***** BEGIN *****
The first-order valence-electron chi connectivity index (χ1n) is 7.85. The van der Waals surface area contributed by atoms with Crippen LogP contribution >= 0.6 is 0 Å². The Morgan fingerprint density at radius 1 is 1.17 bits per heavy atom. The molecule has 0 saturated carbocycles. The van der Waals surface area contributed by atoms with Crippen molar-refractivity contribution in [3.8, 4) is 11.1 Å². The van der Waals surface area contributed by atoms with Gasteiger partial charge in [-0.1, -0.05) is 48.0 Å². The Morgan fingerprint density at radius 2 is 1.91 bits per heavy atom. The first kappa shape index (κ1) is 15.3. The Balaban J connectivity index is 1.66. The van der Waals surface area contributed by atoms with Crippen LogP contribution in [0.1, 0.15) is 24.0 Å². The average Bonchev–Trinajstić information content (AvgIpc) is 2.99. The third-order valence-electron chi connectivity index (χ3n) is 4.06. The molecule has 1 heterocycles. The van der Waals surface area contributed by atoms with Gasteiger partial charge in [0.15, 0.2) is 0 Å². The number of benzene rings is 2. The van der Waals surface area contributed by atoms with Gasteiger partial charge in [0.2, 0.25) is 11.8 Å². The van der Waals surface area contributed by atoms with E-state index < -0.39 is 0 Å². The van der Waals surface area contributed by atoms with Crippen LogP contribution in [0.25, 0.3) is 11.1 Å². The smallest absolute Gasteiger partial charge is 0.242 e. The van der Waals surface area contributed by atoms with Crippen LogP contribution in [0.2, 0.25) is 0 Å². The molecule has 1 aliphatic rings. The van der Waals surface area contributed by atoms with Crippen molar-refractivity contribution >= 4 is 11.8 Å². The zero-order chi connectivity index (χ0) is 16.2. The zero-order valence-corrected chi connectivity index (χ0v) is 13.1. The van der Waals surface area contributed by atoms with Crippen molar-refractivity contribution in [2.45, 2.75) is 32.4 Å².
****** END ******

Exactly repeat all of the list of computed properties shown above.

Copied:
The first-order valence-electron chi connectivity index (χ1n) is 7.85. The van der Waals surface area contributed by atoms with Crippen LogP contribution >= 0.6 is 0 Å². The Morgan fingerprint density at radius 1 is 1.17 bits per heavy atom. The molecule has 0 saturated carbocycles. The van der Waals surface area contributed by atoms with Crippen molar-refractivity contribution in [3.8, 4) is 11.1 Å². The van der Waals surface area contributed by atoms with Gasteiger partial charge in [-0.1, -0.05) is 48.0 Å². The Morgan fingerprint density at radius 2 is 1.91 bits per heavy atom. The first kappa shape index (κ1) is 15.3. The Balaban J connectivity index is 1.66. The van der Waals surface area contributed by atoms with Crippen LogP contribution in [0.1, 0.15) is 24.0 Å². The average Bonchev–Trinajstić information content (AvgIpc) is 2.99. The third-order valence-electron chi connectivity index (χ3n) is 4.06. The molecule has 1 heterocycles. The van der Waals surface area contributed by atoms with Gasteiger partial charge in [0.15, 0.2) is 0 Å². The number of benzene rings is 2. The van der Waals surface area contributed by atoms with Gasteiger partial charge in [0.2, 0.25) is 11.8 Å². The van der Waals surface area contributed by atoms with E-state index < -0.39 is 0 Å². The van der Waals surface area contributed by atoms with Crippen LogP contribution in [0.25, 0.3) is 11.1 Å². The smallest absolute Gasteiger partial charge is 0.242 e. The van der Waals surface area contributed by atoms with Crippen LogP contribution in [0.2, 0.25) is 0 Å². The molecule has 1 aliphatic rings. The van der Waals surface area contributed by atoms with Crippen molar-refractivity contribution >= 4 is 11.8 Å². The zero-order chi connectivity index (χ0) is 16.2. The zero-order valence-corrected chi connectivity index (χ0v) is 13.1. The van der Waals surface area contributed by atoms with Crippen molar-refractivity contribution in [2.45, 2.75) is 32.4 Å².